Designing your menu correctly is one of the most important aspects of operating a successful restaurant. When done well it is a piece of marketing and communicates your mission statement that reinforces your brand and provides the opportunity to increase profits for your restaurant. A well-engineered menu is profitable and is part of a satisfying customer experience, something that peaks interest and gets patrons excited about trying your dishes, simple to understand, and spells out costs clearly. Here we’ll look at the best way to use menu engineering to design a menu.
So, Menu Engineering, What Is It?
In simple terms it is designing your menu in a way that is appealing to the eye, conveys all the pertinent information (dishes, prices, etc), and makes sense easily. Professional menu engineers will do their work to highlight your namesake dishes, most popular dishes, and most profitable dishes.
The first step is looking carefully at your current menu to determine what is the most profitable and popular dishes. Knowing this is important because the menu will be engineered around these dishes as they are the most popular and profitable and should therefore be showcased.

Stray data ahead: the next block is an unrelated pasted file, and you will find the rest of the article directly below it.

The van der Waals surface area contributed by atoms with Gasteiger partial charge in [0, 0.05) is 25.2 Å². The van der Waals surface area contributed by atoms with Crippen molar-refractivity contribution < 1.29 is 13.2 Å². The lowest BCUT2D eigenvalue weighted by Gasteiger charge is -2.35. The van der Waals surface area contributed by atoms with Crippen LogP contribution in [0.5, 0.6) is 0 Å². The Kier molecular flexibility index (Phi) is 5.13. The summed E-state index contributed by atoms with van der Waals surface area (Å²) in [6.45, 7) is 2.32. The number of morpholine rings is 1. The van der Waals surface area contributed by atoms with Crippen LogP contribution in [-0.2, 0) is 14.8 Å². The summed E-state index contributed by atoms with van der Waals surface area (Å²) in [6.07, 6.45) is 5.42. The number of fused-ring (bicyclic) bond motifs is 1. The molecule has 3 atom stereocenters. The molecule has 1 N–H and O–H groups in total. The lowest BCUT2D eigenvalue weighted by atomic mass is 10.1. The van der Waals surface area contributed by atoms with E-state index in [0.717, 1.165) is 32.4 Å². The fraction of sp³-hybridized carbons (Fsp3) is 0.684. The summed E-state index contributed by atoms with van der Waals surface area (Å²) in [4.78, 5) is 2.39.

Psychology is important to keep in mind. Professional menu engineers in conjunction with professional psychologists and marketers have determined specific menu strategies that encourage patrons to spend more money, all subconsciously. This can mean pointing the focus towards or away from specific dishes and is a science unto itself.
“What Sort Of Psychology?”
The average person looks at a menu for just under two minutes, so relaying information effectively is incredibly important less people order the first thing they see. Here are the straight forward basics of restaurant menu engineering and psychology to incorporate:
– Less Is More: having too many choices isn’t necessarily a good thing. When faced with too many choices human beings often find it hard to make one. Too many things on the menu are not good for the back of the house cooks and chefs as it creates more recipes to memorize and more work. The running average according to menu engineers is 6-7 dishes per menu category. This makes choices easier to make and people will feel less like they may be ordering the wrong thing.
– Eye Friendly: A menu that looks like a dictionary or encyclopedia is something to avoid. Your menu should be easy to read, easy to understand, and can be scanned over yet still understood. Guiding patrons in a certain direction on the menu from top to bottom is important. Think of how easy menus are that only go top to bottom without horizontal reading.
By keeping all these thoughts and questions in mind while performing menu engineering, you will turn out the best menu possible that accurately represents your restaurant.